Economy runs dictate that hard braking and hard acceleration should be avoided completely, yet most drivers, in order to acquire the most momentum before coasting, push the pedal to floor
You have most likely witnessed one of the most overrated driving techniques ever.
You probably even practise it yourself. In these harsh economic times, one would be forgiven for trying to save a penny here and a penny there by eking out the most from whatever fate has to offer — in this case, let’s say half a tank of petrol.
To go the farthest on that half-tank, most of us engage in this habit, but are the benefits scientifically sound… or are they just psychological?
I am talking about coasting or dieseling, the act of “rolling” a vehicle in neutral, and thus using its momentum (and the earth’s gravity) to move rather than its engine power.
It mostly happens in downhill sections.
The approaching flat is used to accelerate as hard as one can, and then the transmission is thrown into neutral once the downhill section is reached so as to coast as fast as possible over the farthest possible distance before the power train is put back into gear for the next flat or uphill section.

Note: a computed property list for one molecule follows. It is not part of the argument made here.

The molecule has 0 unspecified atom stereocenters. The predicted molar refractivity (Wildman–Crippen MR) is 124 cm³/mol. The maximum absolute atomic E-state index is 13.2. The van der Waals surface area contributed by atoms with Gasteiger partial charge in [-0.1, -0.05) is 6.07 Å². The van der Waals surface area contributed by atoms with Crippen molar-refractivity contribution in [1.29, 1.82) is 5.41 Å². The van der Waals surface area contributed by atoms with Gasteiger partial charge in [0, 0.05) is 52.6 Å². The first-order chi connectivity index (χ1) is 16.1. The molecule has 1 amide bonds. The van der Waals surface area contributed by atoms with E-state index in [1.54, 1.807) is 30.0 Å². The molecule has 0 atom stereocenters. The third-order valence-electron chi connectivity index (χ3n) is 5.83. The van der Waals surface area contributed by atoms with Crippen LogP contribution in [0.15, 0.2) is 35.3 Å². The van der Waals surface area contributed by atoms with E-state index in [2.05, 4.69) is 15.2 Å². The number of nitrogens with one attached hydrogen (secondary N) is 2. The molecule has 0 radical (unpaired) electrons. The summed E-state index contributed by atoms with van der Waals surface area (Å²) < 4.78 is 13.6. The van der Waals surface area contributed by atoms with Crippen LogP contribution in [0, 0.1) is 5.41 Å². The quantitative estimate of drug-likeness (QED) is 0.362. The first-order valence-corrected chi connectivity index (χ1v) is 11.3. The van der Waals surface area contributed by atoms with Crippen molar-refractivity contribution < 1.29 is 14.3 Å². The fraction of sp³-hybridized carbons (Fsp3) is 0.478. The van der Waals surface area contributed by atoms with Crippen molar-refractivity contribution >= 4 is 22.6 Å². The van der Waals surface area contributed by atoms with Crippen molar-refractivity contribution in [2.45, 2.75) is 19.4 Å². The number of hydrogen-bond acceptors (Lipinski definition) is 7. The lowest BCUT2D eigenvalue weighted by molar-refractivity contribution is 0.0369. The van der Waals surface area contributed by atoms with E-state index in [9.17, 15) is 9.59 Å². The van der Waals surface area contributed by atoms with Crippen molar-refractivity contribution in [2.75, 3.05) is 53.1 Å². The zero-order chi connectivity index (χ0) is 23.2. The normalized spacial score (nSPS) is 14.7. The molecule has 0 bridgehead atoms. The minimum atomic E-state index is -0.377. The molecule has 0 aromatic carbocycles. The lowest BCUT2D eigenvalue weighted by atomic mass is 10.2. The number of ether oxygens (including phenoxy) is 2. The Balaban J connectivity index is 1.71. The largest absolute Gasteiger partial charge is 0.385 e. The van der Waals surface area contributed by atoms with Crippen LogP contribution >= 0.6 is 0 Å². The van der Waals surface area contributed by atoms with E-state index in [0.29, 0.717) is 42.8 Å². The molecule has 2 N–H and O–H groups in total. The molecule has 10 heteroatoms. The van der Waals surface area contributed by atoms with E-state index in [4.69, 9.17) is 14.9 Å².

But there are several things wrong with this scenario; the first being that it is in direct contravention of the basic rules of economy driving.
Economy runs dictate that hard braking and hard acceleration should be avoided completely, yet most drivers, in order to acquire the most momentum before coasting, push the pedal to the floor to accelerate rally fast.
This is self-defeating because you end up using large amounts of fuel to attain the desired momentum, and the savings on the coasting don’t compensate for it.
Again, on economy runs, the rule of thumb is to accelerate gently downhill (low engine load, low fuel consumption, maximum momentum gained since engine power is supplemented by gravity), get off the power on the next incline and slowly feed the power in as you gradually lose momentum, all while in gear.
Nowhere is it recommended that one coasts.
We tend to do the exact opposite.
Safety is another key issue.
The welfare of both the motorcar and the motorist are compromised whenever a vehicle is driven in neutral at high speeds.
Typically, most drivers re-engage gears (top or second to top) on the next uphill section to power on or to overtake, but for a car at speed, this is risky.
There is a danger of ruining the entire transmission (clutch system, drive-shafts and gearbox) if you accidentally get the gear change wrong, such as engaging third or first instead of fifth, or engaging R (Reverse) or 2/L (Second/Low) instead of D (Drive) when sliding from N (Neutral) in an automatic.
Over-revving the engine is another risk, forgivable in most petrols but fatal for any diesel engine. Diesel engines cannot over-rev by simply applying the throttle — and should not, hence they have a rev-limiter fitted.
But slip the transmission into a lower gear at high speed in a diesel-powered car, and you will be party to the rare phenomenon of “hydraulicking”, a situation where the engine feeds on itself and thus cannot be switched off.
Hydraulicking occurs when the diesel engine over-revs, usually caused by downshifting inappropriately.